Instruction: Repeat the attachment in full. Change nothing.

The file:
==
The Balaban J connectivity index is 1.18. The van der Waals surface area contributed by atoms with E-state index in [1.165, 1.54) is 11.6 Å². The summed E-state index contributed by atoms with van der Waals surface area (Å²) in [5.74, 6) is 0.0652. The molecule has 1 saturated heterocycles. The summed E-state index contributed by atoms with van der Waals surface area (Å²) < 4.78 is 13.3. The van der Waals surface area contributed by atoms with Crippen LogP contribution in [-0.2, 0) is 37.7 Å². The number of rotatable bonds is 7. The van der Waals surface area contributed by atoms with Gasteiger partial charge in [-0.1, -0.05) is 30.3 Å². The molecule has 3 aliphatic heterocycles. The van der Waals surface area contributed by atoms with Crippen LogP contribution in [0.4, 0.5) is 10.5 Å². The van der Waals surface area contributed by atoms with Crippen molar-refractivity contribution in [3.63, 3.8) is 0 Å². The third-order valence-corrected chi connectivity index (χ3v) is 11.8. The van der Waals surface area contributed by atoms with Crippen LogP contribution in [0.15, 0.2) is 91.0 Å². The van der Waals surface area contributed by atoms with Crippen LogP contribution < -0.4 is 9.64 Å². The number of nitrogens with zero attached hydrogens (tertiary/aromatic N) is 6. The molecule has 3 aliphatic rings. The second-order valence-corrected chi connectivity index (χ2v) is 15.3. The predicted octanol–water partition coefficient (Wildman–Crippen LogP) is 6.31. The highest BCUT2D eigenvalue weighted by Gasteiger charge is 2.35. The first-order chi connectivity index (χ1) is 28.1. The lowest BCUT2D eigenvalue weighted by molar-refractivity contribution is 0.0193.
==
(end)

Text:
The Balaban J connectivity index is 1.18. The van der Waals surface area contributed by atoms with E-state index in [1.165, 1.54) is 11.6 Å². The summed E-state index contributed by atoms with van der Waals surface area (Å²) in [5.74, 6) is 0.0652. The molecule has 1 saturated heterocycles. The summed E-state index contributed by atoms with van der Waals surface area (Å²) < 4.78 is 13.3. The van der Waals surface area contributed by atoms with Crippen LogP contribution in [-0.2, 0) is 37.7 Å². The number of rotatable bonds is 7. The van der Waals surface area contributed by atoms with Gasteiger partial charge in [-0.1, -0.05) is 30.3 Å². The molecule has 3 aliphatic heterocycles. The van der Waals surface area contributed by atoms with Crippen LogP contribution in [0.4, 0.5) is 10.5 Å². The van der Waals surface area contributed by atoms with Crippen molar-refractivity contribution in [3.63, 3.8) is 0 Å². The third-order valence-corrected chi connectivity index (χ3v) is 11.8. The van der Waals surface area contributed by atoms with Crippen LogP contribution in [0.15, 0.2) is 91.0 Å². The van der Waals surface area contributed by atoms with Crippen LogP contribution < -0.4 is 9.64 Å². The number of nitrogens with zero attached hydrogens (tertiary/aromatic N) is 6. The molecule has 3 aliphatic rings. The second-order valence-corrected chi connectivity index (χ2v) is 15.3. The predicted octanol–water partition coefficient (Wildman–Crippen LogP) is 6.31. The highest BCUT2D eigenvalue weighted by Gasteiger charge is 2.35. The first-order chi connectivity index (χ1) is 28.1. The lowest BCUT2D eigenvalue weighted by molar-refractivity contribution is 0.0193.